Pardons board grants clemency to condemned Georgia man

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ATLANTA — The Georgia pardons board made the rare decision Friday to spare the life of a condemned man who was set to die this week for the 1991 murder of his ex-classmate.

The move by the Georgia Board of Pardons and Paroles to reduce Daniel Greene’s death sentence to life in prison without parole came days after the board stayed his execution. Greene was initially set to die Thursday for the murder of 20-year-old Bernard Walker, who was fatally stabbed as he tried to help a store clerk attacked by Greene.

It was only the fourth time the board has commuted a death sentence since 2002, and it came after an outpouring of support for the Taylor County man by community members, a change of heart by the prosecutor who tried the case against him and a powerful plea for mercy from the condemned man himself.

“I think Daniel’s remorse is very apparent. He’s led an exemplary life before and since these incidents,” said his defense attorney, Jeff Ertel.

Greene, 42, has been on death row for almost 20 years. His crime spree began Sept. 27, 1991, when he robbed clerk Virginia Wise at her Taylor County convenience store and then stabbed her through the lung. She survived the attack.

Moments later, Walker entered the store and tried to help Wise. Greene stabbed his former classmate through the heart before fleeing, leaving Walker to die in the store’s parking lot. Greene then went on to attack an elderly couple in nearby Macon County and another store clerk in Warner Robins before he was arrested.

Greene had to be tried in Clayton County because of all the media coverage in his hometown. He was convicted in December 1992 of murder, robbery and assault and was sentenced to death.

At a closed-door meeting Tuesday, nine of Greene’s supporters spoke on his behalf, and many more sent in impassioned letters urging the board to spare his life. They described him as a gentle giant and hardworking student who stayed out of trouble until the “drug-crazed transgression.”

Former Taylor County Sheriff Nick Giles called him a “beloved son” of the community, and a former corrections officer who knew Greene in prison said he was “as fine a man as I have ever met in my life.”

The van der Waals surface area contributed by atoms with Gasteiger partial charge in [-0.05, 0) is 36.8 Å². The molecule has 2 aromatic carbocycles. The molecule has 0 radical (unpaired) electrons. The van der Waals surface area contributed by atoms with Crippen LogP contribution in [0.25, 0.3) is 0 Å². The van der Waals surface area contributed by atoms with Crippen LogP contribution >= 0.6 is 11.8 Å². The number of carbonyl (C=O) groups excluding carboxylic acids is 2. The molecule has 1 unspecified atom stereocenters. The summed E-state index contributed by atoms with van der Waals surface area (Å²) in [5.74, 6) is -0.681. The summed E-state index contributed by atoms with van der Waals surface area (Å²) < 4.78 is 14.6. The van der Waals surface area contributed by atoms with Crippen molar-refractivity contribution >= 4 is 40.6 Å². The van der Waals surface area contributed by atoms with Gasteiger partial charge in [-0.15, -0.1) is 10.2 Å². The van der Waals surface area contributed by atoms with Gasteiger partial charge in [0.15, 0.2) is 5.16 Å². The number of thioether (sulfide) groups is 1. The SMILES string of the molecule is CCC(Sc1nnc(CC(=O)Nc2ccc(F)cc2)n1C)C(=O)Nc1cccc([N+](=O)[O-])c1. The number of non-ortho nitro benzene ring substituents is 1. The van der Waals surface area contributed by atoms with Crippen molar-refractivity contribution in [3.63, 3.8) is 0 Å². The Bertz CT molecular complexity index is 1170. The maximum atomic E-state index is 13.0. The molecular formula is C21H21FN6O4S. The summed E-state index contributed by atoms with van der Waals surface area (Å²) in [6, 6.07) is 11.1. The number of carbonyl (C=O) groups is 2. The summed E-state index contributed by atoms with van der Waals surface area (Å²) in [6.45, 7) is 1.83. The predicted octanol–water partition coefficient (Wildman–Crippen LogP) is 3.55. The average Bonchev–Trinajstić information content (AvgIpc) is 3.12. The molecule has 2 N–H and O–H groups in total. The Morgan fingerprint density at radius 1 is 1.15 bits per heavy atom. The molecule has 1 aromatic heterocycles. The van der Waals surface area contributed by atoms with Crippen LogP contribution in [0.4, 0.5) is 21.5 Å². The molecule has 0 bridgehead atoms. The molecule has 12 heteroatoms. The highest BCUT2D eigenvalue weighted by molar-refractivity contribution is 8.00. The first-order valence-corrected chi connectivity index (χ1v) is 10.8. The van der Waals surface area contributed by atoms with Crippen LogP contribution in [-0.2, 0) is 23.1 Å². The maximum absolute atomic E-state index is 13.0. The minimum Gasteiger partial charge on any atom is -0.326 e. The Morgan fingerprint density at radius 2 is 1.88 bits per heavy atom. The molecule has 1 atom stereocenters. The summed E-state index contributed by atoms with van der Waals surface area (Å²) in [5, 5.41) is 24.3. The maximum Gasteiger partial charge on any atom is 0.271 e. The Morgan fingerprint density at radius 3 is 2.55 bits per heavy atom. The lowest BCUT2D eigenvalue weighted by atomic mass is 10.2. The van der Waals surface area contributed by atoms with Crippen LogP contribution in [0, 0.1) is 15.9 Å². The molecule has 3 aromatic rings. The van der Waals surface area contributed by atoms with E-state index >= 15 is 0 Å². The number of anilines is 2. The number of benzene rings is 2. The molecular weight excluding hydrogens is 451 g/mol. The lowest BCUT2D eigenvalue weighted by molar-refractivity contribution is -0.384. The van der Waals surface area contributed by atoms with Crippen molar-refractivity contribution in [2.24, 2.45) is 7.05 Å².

Greene also sent in a letter to the board expressing his remorse for the pain and suffering he caused Walker’s family.

“I was on drugs at the time, but I took the drugs with my hands, and I take the responsibility. That choice to do drugs and what I did after were the worst mistakes of my life,” he said in the letter. “I do not blame the drugs. I blame myself for everything.”

Taylor County Sheriff Jeff Watson, who went to school with Greene and Walker, said the community was split over the pending execution. He and a local pastor visited Greene in the days leading up to it, and said they found Greene to be remorseful.

“I know a bunch of people went to bat for him, and others think he should be executed. I’ve heard both ways,” he said. “And I know there were a lot of people who are pulling for him.”

District Attorney Julia Slater didn’t immediately return calls seeking comment. Walker’s sister, Amanda Walker Prude, declined to comment.

Mark Shelnutt, the Columbus attorney who prosecuted Greene, told the paroles board that what led him to seek capital punishment was that life without parole was not a sentencing option for Georgia juries at the time.

The death penalty, he said, “was the only way you could make sure he wouldn’t hurt someone again.” But when he went before the board this week, he said he told the five-member panel he was having second thoughts about the death sentence.

“Things back then were so black and white, so right and wrong. I think what happened is I’m not the same person that I was then. I’ve had more experience, and I’ve seen the justice system involved, and the imperfections of it,” he said. “Much more heinous crimes have resulted in life sentences, and that’s what I told them.”

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ExpertCompSci
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ExpertCompSci 04/21/12 - 01:30 am
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"I’ve seen the justice system

"I’ve seen the justice system involved, and the imperfections of it" Therefore to skirt the unfair law, attorneys just change their minds and no one has to vote. The system remains imperfect. And the superficially compassionate support the imperfection and come out smelling like a rose. Very clever.

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